How’s that tie in with Jesus? I don’t know. The New Testament does present Jesus as similar to the wisdom of Proverbs 8, and the Logos of Greek philosophy (see John 1; Colossians 1:15-16; Hebrews 1:2-3). Does that mean Jesus the Logos was a created being? Or can Jesus resemble wisdom/Logos in some ways, but not others?
3. C.G. Montefiore, “Introduction,” A Rabbinic Anthology, ed. C.G. Montefiore and H. Loewe (Philadelphia: Jewish Publication Society of America, 1938) xv.
“If a Jew of the year, say, A.D. 1000 had made a collection of what he regarded as the finest and the noblest things in Rabbinic literature, it would have been a very different collection from that which I should make if I were rigidly to include only those things which I thought noblest and finest.”
I think that, in many cases, evangelicals like to read the Bible in light of modern ideas. Today, self-esteem is a big thing, so many evangelicals interpret the Gospel in terms of feeling good about oneself: I no longer root my self-worth in looks, money, babes, etc., but rather in God’s unchanging love for me.
I don’t see this explicitly in the Bible, but the Bible has things that can be applied to it. There’s a lot of talk in the Bible about God’s love–for Israel, for sinners, for Christians. Plus, we know that people throughout history have had a thirst for glory and recognition, which they try to feed in a variety of ways (often unhealthy). And the Bible does appeal to this desire for glory, since there’s much in it about God glorifying those he loves.
I think it’s acceptable to apply the Bible to issues that may not have arisen in the minds of its authors (e.g., self-esteem). At the same time, it’s also important to ask ourselves about the concerns of the ancients. I thought about this when I read early Christian literature. We moderns like to see God as our buddy, or as a nice grandfatherly figure in the sky, who wants to have a personal relationship with us. But, as far as I can see, we don’t explicitly encounter such a figure in the Bible, or in early Christian literature, or in the Koran. In those sources, God is someone who loves us and desires a righteous, beneficent order in the world. Christianity even goes so far as to call God abba (“daddy”), and to affirm that Christ can live inside of the individual believer. But we don’t see much talk about a personal relationship with God, or God boosting our sense of self-worth. These works have other concerns: justice, helping others, human duties to a glorious God, etc.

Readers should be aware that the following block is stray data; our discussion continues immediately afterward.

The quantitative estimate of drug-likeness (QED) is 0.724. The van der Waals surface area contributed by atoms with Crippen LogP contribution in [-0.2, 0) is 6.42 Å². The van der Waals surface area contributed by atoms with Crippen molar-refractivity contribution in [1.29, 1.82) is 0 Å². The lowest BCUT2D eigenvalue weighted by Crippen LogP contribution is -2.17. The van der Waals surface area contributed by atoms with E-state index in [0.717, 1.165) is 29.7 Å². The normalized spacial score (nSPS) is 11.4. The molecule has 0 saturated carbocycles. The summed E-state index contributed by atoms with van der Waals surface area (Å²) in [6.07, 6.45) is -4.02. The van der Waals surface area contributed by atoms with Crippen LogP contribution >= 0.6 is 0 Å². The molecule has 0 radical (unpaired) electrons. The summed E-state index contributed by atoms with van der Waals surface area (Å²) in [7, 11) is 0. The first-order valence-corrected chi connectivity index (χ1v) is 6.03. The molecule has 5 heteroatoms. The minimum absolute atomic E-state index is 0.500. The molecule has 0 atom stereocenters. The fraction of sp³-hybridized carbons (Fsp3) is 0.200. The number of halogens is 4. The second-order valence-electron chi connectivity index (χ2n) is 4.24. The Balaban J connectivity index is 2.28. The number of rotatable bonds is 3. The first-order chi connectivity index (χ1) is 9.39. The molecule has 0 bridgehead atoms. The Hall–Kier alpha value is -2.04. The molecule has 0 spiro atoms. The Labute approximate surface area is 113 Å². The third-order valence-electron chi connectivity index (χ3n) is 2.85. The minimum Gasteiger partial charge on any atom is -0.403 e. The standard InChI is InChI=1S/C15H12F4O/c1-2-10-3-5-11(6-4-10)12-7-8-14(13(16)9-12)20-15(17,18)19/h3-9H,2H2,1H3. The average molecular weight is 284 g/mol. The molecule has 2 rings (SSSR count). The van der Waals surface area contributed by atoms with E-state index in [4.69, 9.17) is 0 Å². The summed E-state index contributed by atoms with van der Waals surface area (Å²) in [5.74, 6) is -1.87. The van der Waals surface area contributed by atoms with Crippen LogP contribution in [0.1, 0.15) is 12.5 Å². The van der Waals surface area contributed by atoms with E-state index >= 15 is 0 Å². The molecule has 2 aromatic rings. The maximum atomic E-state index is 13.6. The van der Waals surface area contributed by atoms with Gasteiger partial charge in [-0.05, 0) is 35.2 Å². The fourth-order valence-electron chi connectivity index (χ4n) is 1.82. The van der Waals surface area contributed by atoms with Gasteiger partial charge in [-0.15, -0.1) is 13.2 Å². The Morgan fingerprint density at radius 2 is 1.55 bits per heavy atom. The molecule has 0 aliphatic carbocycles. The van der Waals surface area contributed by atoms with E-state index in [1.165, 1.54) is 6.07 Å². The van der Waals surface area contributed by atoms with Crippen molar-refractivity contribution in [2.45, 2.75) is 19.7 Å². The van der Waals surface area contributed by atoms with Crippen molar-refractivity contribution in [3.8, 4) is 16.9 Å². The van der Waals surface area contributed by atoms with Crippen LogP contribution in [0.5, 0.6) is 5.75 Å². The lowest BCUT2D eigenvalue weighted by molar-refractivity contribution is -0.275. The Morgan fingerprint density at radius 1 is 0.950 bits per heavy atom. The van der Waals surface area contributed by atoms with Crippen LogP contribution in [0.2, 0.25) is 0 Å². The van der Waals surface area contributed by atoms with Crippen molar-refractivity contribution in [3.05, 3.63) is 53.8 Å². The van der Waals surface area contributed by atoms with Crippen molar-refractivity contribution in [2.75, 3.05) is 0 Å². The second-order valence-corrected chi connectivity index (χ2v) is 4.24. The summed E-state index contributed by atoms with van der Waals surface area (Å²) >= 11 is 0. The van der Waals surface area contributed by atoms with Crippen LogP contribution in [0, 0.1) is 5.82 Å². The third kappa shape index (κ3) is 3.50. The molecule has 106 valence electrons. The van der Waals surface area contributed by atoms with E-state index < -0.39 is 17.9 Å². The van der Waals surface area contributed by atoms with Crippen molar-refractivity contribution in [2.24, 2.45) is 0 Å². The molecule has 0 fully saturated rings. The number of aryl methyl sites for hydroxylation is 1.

But don’t see my thoughts as “in-stone.” I still believe in having a personal relationship with God! I just wonder how often we project modern concepts onto the Bible, and what the Bible’s own concerns actually are.